Department of Fish and Wildlife
Kentucky Afield Outdoors: Planting For Wildlife
With the last frost date fast approaching, now is the time to get started on seasonal plantings for wildlife.
This includes food plots, stands of warm season grasses, legumes, such as clover, and preparing soil for plantings later in the year.
A field of sunflowers, planted for dove hunting in the fall, is one of the most common food plots. You should plant sunflowers no later than the third week in May so fields will begin attracting local birds as the seeds ripen.
“You want ripe, mature flowers by the second or third week of August,” said Rocky Pritchert, migratory bird program coordinator for the Kentucky Department of Fish and Wildlife Resources.
Hunting for mourning doves in Kentucky traditionally starts Sept. 1.
“We recommend opening up (mowing) about 25 percent of the field by mid-August,” said Pritchert. “As opening day approaches, mow additional strips in the sunflower field, to spread seeds on the ground.”
Field preparation in the spring should start with plowing, and then disking the soil until the plant bed is loose. Pritchert highly recommends a soil test to determine whether the field needs fertilizer.
If you do need to fertilize, 20-10-10 (20 percent nitrogen, 10 percent phosphate and 10 percent potash) is a good choice. Apply it at the rate of 200 to 250 pounds an acre. Apply fertilizer then lightly disk it into the ground about a week before you plant.
Black oil sunflower seed – the kind used in birdfeeders – is a good choice. The seeds are small, and a 50-pound bag is inexpensive compared to the price of sunflower seed that has a certified germination rate.
Sunflower seed should be planted with a corn planter or drilled into the seed bed to a depth of about 1/2 to 1 inch. Rows can be 20 to 40 inches apart. Broadcast seeding rarely gives the desired results because it is difficult to control weeds between the sunflower plants.
Doves are particular about the fields they’ll visit. "It's important to cultivate between rows, to keep weeds to a minimum," said Pritchert. This gives birds easy access to bare dirt between the rows, where they can dust their bodies and forage for seeds that have fallen to the ground.
Food plots ranging from one to five acres are the recommended size to concentrate deer and wild turkey for viewing or hunting. Plant each plot in a long strip near escape cover, such as woodlands or brush. Corn, left standing, is an excellent winter food source for deer.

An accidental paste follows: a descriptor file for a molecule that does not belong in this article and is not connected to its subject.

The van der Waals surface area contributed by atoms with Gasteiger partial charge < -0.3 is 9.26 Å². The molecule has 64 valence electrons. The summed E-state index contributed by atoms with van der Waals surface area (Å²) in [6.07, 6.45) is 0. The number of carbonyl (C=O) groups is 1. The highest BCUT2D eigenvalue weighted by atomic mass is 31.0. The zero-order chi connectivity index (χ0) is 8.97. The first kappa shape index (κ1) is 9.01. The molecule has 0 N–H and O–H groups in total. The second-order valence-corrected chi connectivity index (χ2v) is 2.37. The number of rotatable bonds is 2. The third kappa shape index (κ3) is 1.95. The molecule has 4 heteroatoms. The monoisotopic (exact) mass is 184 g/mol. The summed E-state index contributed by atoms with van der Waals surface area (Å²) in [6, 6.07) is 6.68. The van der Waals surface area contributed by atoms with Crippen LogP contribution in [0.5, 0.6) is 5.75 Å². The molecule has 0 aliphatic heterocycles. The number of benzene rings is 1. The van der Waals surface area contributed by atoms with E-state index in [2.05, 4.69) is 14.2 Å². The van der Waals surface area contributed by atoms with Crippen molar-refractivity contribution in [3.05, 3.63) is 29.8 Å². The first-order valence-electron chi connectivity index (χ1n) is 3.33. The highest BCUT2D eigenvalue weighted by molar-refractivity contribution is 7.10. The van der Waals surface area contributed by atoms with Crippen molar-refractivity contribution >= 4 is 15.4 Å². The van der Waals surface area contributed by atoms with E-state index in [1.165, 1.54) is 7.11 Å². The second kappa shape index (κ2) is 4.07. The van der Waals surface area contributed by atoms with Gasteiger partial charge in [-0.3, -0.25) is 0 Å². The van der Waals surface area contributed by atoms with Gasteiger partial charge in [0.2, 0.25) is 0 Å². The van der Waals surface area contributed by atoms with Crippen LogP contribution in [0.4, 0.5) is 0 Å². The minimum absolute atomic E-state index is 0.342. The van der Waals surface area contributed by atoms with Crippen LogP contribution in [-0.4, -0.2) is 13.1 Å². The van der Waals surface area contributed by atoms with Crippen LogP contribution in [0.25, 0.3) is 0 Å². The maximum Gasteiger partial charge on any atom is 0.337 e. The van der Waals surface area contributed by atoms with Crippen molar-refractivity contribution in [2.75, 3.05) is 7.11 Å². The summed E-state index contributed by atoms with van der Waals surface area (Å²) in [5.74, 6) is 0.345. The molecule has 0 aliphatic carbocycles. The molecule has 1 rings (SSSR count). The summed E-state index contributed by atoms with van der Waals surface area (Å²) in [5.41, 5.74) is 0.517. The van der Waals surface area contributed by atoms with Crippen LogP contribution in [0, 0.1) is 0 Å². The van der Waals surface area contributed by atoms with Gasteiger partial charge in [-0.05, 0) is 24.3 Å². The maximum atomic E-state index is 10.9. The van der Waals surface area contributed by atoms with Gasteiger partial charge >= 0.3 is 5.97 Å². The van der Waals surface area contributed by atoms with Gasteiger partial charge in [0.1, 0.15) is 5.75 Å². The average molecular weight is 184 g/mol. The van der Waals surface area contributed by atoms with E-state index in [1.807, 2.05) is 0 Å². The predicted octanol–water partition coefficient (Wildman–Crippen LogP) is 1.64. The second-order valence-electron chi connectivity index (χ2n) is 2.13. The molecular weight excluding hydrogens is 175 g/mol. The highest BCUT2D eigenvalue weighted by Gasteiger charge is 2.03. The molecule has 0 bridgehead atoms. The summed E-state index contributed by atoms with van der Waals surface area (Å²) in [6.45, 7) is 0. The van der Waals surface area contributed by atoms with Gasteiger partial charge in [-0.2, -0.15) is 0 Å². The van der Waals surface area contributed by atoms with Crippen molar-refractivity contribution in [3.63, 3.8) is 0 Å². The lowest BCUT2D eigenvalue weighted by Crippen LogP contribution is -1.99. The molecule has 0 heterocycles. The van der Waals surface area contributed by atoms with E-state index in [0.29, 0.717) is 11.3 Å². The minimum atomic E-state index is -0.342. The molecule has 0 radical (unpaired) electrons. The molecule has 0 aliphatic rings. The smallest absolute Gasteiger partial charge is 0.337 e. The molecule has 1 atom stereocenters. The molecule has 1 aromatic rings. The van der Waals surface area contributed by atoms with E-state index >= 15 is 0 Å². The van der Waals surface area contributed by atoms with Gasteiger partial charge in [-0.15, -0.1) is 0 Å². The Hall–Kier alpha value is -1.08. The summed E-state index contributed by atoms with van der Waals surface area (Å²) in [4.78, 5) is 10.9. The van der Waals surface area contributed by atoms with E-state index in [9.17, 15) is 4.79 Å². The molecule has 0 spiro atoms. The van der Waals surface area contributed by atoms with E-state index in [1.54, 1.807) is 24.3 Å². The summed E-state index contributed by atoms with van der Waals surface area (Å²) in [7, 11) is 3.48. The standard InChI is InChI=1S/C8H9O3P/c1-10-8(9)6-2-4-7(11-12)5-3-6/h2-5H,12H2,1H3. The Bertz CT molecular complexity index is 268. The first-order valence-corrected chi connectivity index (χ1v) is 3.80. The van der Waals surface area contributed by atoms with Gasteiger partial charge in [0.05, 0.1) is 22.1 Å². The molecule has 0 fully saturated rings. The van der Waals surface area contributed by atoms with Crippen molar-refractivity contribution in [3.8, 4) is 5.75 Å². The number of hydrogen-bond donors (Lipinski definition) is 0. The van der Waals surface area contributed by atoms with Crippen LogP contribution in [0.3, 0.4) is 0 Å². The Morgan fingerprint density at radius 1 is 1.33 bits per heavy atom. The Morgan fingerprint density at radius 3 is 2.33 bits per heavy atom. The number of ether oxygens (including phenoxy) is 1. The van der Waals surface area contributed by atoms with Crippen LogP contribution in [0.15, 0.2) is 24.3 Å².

Chufa, a bunch grass with a peanut-like tuber, is a favorite food of wild turkeys. It matures in about 100 days, in early fall. Buckwheat is another top crop for turkeys. Birds readily eat the large black seeds produced when this leafy plant matures.
Annual grains, such as winter wheat or rye, make good food and cover for wildlife, especially quail. Ben Robinson, a wildlife biologist with the Kentucky Department of Fish and Wildlife Resources, recommends a 2- to 3-year rotation of plantings. “Say you have three acres of winter wheat, then the next year you would re-plant one acre of wheat, and leave two acres fallow,” he said.
Fallow areas provide shelter for quail chicks. “They can find room to move underneath the cover, and some seeds of native plants will sprout in the area where the soil has been disturbed,” Robinson explained.
In pre-settlement days, grasslands covered an estimated 3 million acres in the state. Warm season grasses, such as eastern gamagrass, switchgrass, big bluestem and Indiangrass, provide food and overhead cover for rabbits and quail. Deer also use stands of tall grass for bedding areas.
Site preparation is important. Prior to planting, treat the area with an herbicide if necessary to rid the area of fescue. Warm season grasses, which can reach heights of 5 to 8 feet, actively grow once soil temperatures reach 65 degrees. Plant these grasses in the spring.
“Broadcasting is a good way to sow warm season grass seed,” said Robinson. “It creates a sparse, less dense stand of grass, which gives rabbits and quail more room to move.”
Established stands of legumes, such as clover, can last for 2 to 3 years and provide a food source that deer, wild turkey and small game will use from early spring until heavy frosts kill back vegetation in the fall.
Clover builds soil nutrients, attracts insects – an excellent food source for young turkeys – provides high-quality forage, and grows tall enough to offer cover for young rabbits.
Clover thrives in well-drained, sunny fields with moderately fertile soils. Since clover grows best in soils with pH levels between 6.0 and 7.0, you may need to add agricultural lime if the soil is too acidic.
Landowners planting in new areas may want to spend additional time conditioning the soil beforehand. Plow in the spring, then periodically disk or cultivate throughout the summer to rid the soil of sod and weeds.
In late August or early September, plant a crop that will become a food source in fall and winter. Turnips or other cold-tolerant greens will attract deer during the late season.
Landowners with 25 acres or more qualify for an on-site visit and management plan when enrolled in the department’s Wildlife Habitat Improvement (HIP) Program. Private lands biologists offer the technical guidance free of charge. Landowners participating in this program do not have to open their property to public hunting or use.
For more information, call 1-800-858-1549 during normal weekday working hours, or visit the department’s Web site at: fw.ky.gov. Just click on habitat improvement.